Maxillofacial surgeons develop AI-based web tool to predict oral cancer risk
Oral cancer is a common cancer that affects the head and neck region. Around 50% of oral cancer patients do not survive for more than five years, even after treatment, as many patients seek medical help only during the late stages of the disease. By the time the patients seek help, the cancer may require advanced treatment, and may even have spread to other areas.
Oral cancer often develops from white patches clinically known as oral leukoplakia (OL) and oral lichenoid mucositis (OLM). These white patches may appear long before a diagnosis of oral cancer, and their early detection and continuous monitoring are crucial to prevent the development of cancer. However, it is sometimes challenging to predict which OL/OLM lesions will develop into oral cancers as the global risk rates of progression from OL/OLM to cancer vary from 0.4 to 40.8%.
Routine visitation and multiple biopsies are often scheduled during OL/OLM surveillance. In addition, patient monitoring may continue for many years leading to fatigue and lack of compliance with hospital appointments. Therefore, it will be better to determine the risk of cancer development in these patients on an individual basis to allow health professionals to use this information to formulate specific treatment and follow-up schedules for each patient.
Researchers from the Faculty of Dentistry and the Li Ka Shing Faculty of Medicine, the University of Hong Kong (HKU); Department of Pathology, Queen Mary Hospital, HK; and College of Medicine and Dentistry, James Cook University, Queensland have collaborated to develop a web platform that can be applied to automatically generate an individualized prediction of the risk of oral cancer occurrence in those with OL or OLM for up to 20 years following diagnosis.
The results are published in the journal Cancers in an article entitled “Deep learning predicts the malignant-transformation-free survival of oral potentially malignant disorders.”
The freely available web tool, based on the artificial intelligence algorithm “DeepSurv,” was trained and tested with data from patients with OL/OLM treated in Hong Kong (716 patients) and Newcastle Upon Tyne, UK (382 patients). As the patients have already been under review for many years, their true risk levels were already known, and the study showed that the artificial intelligent model was able to accurately predict their risk levels at different time points during their follow-up hospital visits.
The DeepSurv algorithm was selected due to its superior performance for the use of routine demographic, clinical, pathological, and treatment information of these patients for cancer risk prediction following a series of validation exercises.
On a validation subset of the Hong Kong cohort, “DeepSurv” was able to predict the correct cancer risk level for 95% of the cases. This was according to an integrated Brier score of 0.04, with a score below 0.25 generally depicting a tool that may be useful in real-world applications.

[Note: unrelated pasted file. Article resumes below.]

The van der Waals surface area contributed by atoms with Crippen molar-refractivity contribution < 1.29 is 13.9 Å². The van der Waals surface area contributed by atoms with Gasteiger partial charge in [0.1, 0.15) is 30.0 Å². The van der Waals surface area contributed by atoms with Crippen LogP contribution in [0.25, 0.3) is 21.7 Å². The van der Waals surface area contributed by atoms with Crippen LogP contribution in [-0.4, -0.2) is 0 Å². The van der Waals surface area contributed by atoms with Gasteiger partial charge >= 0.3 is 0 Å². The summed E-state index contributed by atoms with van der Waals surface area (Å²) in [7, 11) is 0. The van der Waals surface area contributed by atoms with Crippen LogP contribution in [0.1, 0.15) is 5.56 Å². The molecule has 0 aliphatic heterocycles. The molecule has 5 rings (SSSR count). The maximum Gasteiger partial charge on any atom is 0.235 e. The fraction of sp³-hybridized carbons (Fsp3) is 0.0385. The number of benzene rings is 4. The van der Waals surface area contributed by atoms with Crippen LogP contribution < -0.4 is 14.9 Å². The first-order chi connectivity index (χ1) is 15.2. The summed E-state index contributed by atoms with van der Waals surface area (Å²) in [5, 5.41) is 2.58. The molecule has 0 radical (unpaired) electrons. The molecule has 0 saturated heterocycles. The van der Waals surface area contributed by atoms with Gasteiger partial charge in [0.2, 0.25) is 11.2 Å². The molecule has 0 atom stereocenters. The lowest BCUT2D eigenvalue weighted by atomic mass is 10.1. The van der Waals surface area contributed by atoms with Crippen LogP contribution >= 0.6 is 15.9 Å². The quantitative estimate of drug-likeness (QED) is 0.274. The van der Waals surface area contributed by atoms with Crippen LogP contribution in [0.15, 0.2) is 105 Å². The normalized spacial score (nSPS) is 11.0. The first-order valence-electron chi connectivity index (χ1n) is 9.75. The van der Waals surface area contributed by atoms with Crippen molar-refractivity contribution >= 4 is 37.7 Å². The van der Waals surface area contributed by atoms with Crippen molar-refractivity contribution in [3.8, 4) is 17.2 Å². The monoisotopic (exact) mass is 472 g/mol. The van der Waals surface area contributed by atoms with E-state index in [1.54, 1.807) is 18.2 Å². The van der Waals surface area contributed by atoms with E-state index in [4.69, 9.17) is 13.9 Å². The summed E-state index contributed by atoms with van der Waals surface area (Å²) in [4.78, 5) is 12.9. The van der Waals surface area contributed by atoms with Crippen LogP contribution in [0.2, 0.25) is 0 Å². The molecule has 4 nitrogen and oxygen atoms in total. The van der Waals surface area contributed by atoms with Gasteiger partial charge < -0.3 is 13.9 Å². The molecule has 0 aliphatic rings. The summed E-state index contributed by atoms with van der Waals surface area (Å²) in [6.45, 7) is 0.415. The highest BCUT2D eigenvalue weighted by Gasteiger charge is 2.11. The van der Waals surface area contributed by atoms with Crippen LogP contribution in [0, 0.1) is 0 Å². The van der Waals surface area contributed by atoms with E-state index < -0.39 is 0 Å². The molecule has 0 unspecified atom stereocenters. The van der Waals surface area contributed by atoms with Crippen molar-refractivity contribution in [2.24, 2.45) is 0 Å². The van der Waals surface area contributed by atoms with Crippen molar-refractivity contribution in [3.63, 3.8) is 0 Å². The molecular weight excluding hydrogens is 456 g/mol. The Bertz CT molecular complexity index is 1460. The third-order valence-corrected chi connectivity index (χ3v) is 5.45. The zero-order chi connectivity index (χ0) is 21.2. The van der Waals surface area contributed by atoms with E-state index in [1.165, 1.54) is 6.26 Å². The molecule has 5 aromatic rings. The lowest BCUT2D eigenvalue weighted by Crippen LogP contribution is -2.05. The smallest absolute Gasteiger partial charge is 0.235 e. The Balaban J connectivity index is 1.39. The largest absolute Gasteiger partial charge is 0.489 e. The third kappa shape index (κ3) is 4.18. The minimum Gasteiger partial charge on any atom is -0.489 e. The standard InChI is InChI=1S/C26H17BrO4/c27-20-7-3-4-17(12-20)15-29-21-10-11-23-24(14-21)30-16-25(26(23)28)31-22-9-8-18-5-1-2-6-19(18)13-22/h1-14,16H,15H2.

The algorithm is further able to generate correct risk levels for 82% of the patients in the British cohort which suggests its utility in other populations as well.
The interactive web tool requires 26 pieces of information on the demography, clinical and pathological description of the disease, and treatment received by the OL/OLM patient. The predicted output from the web tool includes a curve from which the different risk levels (vertical axis) can be visualized at each time point (horizontal axis). These predicted risk levels have been shown to be accurate up to 17 years from the time that the information was entered.
This will assist health professionals in the selection and prioritization of treatment strategies and close-monitoring schedules for high-risk patients, especially in resource-limited hospitals. Ultimately, this is expected to improve on the currently available methods of prevention and early diagnosis of oral cancer.
The prediction curve may also be used for individual cancer risk estimation and inform health professionals when to commence very close monitoring of patients when a certain risk level is reached.
For OL/OLM patients, risk awareness may motivate them to regularly attend routine follow-up visits and allow them to make informed decisions when providing consent for biopsy when required.
Of note, the predicted risk curve may change with varying input data such as smoking and alcohol drinking status, parts of the mouth that are affected, treatment received, lesion recurrence, and the severity of epithelial dysplasia during treatment monitoring.
“While the web tool has been found promising based on our validation exercises, users should know that it is still primarily a research-based tool and requires further prospective optimization,” said Dr. Richard Su, Clinical Associate Professor in Oral and Maxillofacial Surgery (OMFS), Faculty of Dentistry, HKU, who led the study.
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